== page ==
Average pay for bosses of FTSE-100 companies has risen by 20 times the rate of pay growth for most workers, just in the last year. And let’s not forget that they were getting much higher than average pay already!

It should surprise nobody that all of the ‘Big Six’ energy firms are part of the FTSE-100 – or were, before foreign takeovers.

This means average pay for these companies’ bosses should be around £2,321,700, while profits have risen to £2 billion – up 75 per cent on last year (according to the Independent reports).

None of this will be changed by David Cameron’s measures, which were hastily cobbled together in a bungled bid to regain the initiative from Labour, whose plan to freeze energy prices and re-order the energy market has captured the public imagination.

Instead Cameron – who once campaigned under the slogan ‘Vote Blue – Go Green’ – will postpone green policy targets to a later date, cutting the so-called ‘green levy’ on the energy firms accordingly. This means the UK will be forced to rely on greenhouse gas-producing carbon fuels for longer.

Subsidies for people in fuel poverty will be moved into general taxation, meaning we pay for them rather than the energy firms who should.

“Even after these changes to levies, energy bills are still rising and the average household will still be paying £70 more for their energy than last winter,” said Labour’s Shadow Energy and Climate Change Secretary, Caroline Flint. “Any help is better than none, but you can judge this Government by who they’re asking to pick up the tab – the taxpayer. The energy companies have got off scot-free.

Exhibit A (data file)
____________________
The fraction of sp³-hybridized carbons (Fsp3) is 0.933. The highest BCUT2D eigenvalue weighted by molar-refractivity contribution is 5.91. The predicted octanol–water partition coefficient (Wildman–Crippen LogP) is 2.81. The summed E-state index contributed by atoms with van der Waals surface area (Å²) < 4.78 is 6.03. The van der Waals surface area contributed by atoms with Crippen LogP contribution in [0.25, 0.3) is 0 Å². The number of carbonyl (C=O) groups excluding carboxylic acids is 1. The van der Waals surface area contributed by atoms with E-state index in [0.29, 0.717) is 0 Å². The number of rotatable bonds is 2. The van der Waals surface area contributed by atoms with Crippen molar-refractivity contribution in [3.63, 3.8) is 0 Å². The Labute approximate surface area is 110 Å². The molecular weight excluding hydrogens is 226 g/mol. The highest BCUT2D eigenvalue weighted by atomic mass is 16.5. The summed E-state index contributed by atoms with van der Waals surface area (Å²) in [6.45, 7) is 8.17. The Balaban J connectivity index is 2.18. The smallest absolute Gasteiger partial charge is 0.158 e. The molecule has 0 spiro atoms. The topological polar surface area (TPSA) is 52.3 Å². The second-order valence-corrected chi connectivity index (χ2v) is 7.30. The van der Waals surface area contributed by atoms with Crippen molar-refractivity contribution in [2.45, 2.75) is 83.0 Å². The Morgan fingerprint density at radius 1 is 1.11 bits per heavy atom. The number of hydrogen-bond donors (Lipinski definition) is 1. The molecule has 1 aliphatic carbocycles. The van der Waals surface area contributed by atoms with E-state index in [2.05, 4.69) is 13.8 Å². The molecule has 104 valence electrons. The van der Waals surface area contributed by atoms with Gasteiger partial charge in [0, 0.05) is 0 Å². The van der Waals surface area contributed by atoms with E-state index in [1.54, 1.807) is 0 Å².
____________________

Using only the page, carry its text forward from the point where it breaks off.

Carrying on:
“This shows why nothing less than a price freeze and action to reset the market to stop the energy companies overcharging again in the future will do.”

She was expected to tell the IPPR thinktank today: “If David Cameron and Nick Clegg think just doing what the energy companies ask of them is the answer to bills being too high, they are wrong.

“Energy bills have gone up by £120 this winter alone, so even with a £50 cut in levies, people’s bills will still be higher this winter than last year. The real reason bills are rising year on year without justification is because the energy market is broken.

“Instead of bailing out the energy companies, David Cameron should stand up to them and stop them overcharging people.”

But we all know that David Cameron never stands up to his corporate masters, don’t we?

(Vox Political‘s Mike Sivier will be talking about the energy scandal, along with the continuing cover-up of DWP-related deaths on Sonia Poulton Live today. You can see it by visiting www.thepeoplesvoice.tv, starting at 5pm.)